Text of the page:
The Queen Of The World strongly believes that there is great classical music in modern film. I've posted on this a number of times, but she challenged me to think more broadly about "classical" music. It was the popular music for the theater, and so why shouldn't today's popular music for the theater fit that same category? She (rightly) says that I've been discriminating against perfectly fine music just because it's recent. And so today will be a step further out than I've done before in these Sunday classical music posts, with a choice that literally everyone reading this will have heard (and may even be able to hum along to).
This is a song that was almost never made. James Cameron is a filmmaker with a reputation for swinging for the fence, In 1997 his film Titanic worried pretty much everyone in Hollywood, because it was fabulously expensive and in fact was the most expensive film made to that date. Cameron obsessed over each detail, including the music. He and composer James Horner had collaborated on the film Aliens but had hated working with each other. Cameron convinced Horner to write what would be the Academy Award winning score. Horner sensed that with the financial risks facing the film, it needed a signature song. He wrote this, and Will Jennings wrote the lyrics. Cameron didn't want a song with lyrics, but Horner convinced a reluctant Celine Dion to record it which she did in a single take.
Horner waited until Cameron was in a good mood to play the song to him. Cameron listened to it several times and then gave the go ahead. It may be that he thought that having what seemed like a potential hit song would help him calm the Studio executives who at this point were convinced that the film was going to lose $100M.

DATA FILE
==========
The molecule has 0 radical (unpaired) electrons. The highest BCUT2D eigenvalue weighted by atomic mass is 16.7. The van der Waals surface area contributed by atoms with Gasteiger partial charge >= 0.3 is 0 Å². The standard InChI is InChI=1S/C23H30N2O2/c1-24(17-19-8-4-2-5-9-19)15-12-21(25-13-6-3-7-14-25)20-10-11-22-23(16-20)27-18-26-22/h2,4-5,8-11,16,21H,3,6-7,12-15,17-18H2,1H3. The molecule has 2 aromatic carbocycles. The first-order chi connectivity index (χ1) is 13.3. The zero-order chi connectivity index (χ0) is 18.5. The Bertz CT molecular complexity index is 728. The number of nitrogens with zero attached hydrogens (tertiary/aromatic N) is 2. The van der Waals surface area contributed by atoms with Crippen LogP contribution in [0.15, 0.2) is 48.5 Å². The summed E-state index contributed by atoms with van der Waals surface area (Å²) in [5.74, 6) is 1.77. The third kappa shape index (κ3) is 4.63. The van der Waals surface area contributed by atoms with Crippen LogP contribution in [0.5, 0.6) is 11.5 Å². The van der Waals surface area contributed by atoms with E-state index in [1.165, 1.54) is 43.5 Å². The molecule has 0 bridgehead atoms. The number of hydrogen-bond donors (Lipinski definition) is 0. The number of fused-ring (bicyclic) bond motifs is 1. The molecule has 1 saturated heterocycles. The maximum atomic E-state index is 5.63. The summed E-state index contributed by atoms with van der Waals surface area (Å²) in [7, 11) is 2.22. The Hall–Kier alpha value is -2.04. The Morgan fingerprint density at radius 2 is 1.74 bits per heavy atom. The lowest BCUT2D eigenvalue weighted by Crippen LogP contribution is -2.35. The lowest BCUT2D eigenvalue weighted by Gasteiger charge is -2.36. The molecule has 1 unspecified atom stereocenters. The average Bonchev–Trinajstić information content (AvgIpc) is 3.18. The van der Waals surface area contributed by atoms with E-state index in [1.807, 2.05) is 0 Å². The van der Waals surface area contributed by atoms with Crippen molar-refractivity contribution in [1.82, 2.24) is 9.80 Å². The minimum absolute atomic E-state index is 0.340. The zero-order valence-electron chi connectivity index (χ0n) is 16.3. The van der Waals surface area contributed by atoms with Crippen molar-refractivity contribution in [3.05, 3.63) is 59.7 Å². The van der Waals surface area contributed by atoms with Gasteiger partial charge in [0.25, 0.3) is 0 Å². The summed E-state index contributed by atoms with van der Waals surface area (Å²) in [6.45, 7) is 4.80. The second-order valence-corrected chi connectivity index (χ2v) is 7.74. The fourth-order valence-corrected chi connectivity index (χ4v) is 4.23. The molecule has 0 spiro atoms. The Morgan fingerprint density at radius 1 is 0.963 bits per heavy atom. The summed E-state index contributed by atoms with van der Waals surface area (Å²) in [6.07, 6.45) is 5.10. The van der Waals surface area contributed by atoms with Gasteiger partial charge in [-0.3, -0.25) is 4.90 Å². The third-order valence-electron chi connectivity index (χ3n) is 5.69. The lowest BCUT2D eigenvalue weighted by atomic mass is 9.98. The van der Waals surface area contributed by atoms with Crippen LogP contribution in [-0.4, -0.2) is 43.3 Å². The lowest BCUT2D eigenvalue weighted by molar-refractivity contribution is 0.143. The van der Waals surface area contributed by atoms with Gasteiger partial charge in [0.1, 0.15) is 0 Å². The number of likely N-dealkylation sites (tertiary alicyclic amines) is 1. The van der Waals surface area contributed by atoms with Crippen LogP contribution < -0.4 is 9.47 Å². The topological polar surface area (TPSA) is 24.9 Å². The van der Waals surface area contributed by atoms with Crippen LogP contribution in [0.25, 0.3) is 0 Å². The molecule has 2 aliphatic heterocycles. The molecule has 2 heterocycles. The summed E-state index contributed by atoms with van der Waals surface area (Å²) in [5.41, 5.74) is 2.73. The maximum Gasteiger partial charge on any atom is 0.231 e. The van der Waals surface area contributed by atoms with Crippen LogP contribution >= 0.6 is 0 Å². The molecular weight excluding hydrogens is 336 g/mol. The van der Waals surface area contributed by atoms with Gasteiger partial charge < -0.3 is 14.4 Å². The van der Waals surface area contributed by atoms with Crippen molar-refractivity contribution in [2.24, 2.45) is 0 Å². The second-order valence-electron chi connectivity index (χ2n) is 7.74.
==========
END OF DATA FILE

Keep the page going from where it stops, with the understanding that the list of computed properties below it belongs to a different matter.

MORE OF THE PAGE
Of course, it didn't. It became the first film ever to gross over a billion dollars, and spent 12 years on the top of the all-time earning list (only being surpassed by Cameron's Avatar; he always swings for the fence). This song has been massively popular, and in fact is the second best selling single by a female artist of all time. It also won the Academy Award for best original song.
But Borepatch, I hear you ask: sure it's pretty and everything, but why is this classical music? well, it's music of the theater. It uses the same instrumentation that Beethoven used. It's really as classical as Wagner. I think that this compares nicely with the Liebestod from his opera Tristan und Isolde. There are a surprising number of similarities: nautical theme, doomed love, hauntingly beautiful melody, emotionally gripping.
The Queen Of The World* suggested this particular song to show that classical music is alive and well at the box office. She's right about that. Boy, howdy.
She's way more than just a pretty face, although I sure like that. I'm a lucky man.